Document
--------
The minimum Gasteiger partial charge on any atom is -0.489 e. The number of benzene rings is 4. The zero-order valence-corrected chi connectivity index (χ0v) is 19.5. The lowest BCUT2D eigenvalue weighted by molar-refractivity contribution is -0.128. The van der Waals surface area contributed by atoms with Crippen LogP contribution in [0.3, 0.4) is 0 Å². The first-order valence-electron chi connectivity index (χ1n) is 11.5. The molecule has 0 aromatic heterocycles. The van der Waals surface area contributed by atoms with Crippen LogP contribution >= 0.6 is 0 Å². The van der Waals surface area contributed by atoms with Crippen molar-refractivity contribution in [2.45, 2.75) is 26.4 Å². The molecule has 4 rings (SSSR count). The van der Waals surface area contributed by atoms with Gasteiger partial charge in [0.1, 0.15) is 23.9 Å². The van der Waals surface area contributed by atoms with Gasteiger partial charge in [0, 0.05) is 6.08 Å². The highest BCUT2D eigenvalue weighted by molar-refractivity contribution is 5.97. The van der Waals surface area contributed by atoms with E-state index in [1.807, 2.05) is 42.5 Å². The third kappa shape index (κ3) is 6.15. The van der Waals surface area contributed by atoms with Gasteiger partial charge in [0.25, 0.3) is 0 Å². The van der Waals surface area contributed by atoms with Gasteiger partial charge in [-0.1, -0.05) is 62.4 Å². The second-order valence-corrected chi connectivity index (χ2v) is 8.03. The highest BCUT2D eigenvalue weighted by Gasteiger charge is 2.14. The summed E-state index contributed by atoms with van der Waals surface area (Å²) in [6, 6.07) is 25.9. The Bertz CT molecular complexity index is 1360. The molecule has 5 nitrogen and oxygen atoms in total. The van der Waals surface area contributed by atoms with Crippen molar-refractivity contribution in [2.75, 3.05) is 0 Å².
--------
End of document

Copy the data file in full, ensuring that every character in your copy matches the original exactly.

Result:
The minimum Gasteiger partial charge on any atom is -0.489 e. The number of benzene rings is 4. The zero-order valence-corrected chi connectivity index (χ0v) is 19.5. The lowest BCUT2D eigenvalue weighted by molar-refractivity contribution is -0.128. The van der Waals surface area contributed by atoms with Crippen LogP contribution in [0.3, 0.4) is 0 Å². The first-order valence-electron chi connectivity index (χ1n) is 11.5. The molecule has 0 aromatic heterocycles. The van der Waals surface area contributed by atoms with Crippen LogP contribution >= 0.6 is 0 Å². The van der Waals surface area contributed by atoms with Crippen molar-refractivity contribution in [2.45, 2.75) is 26.4 Å². The molecule has 4 rings (SSSR count). The van der Waals surface area contributed by atoms with Gasteiger partial charge in [0.1, 0.15) is 23.9 Å². The van der Waals surface area contributed by atoms with Gasteiger partial charge in [0, 0.05) is 6.08 Å². The highest BCUT2D eigenvalue weighted by molar-refractivity contribution is 5.97. The van der Waals surface area contributed by atoms with E-state index in [1.807, 2.05) is 42.5 Å². The third kappa shape index (κ3) is 6.15. The van der Waals surface area contributed by atoms with Gasteiger partial charge in [0.25, 0.3) is 0 Å². The van der Waals surface area contributed by atoms with Gasteiger partial charge in [-0.1, -0.05) is 62.4 Å². The second-order valence-corrected chi connectivity index (χ2v) is 8.03. The highest BCUT2D eigenvalue weighted by Gasteiger charge is 2.14. The summed E-state index contributed by atoms with van der Waals surface area (Å²) in [6, 6.07) is 25.9. The Bertz CT molecular complexity index is 1360. The molecule has 5 nitrogen and oxygen atoms in total. The van der Waals surface area contributed by atoms with Crippen molar-refractivity contribution in [2.75, 3.05) is 0 Å².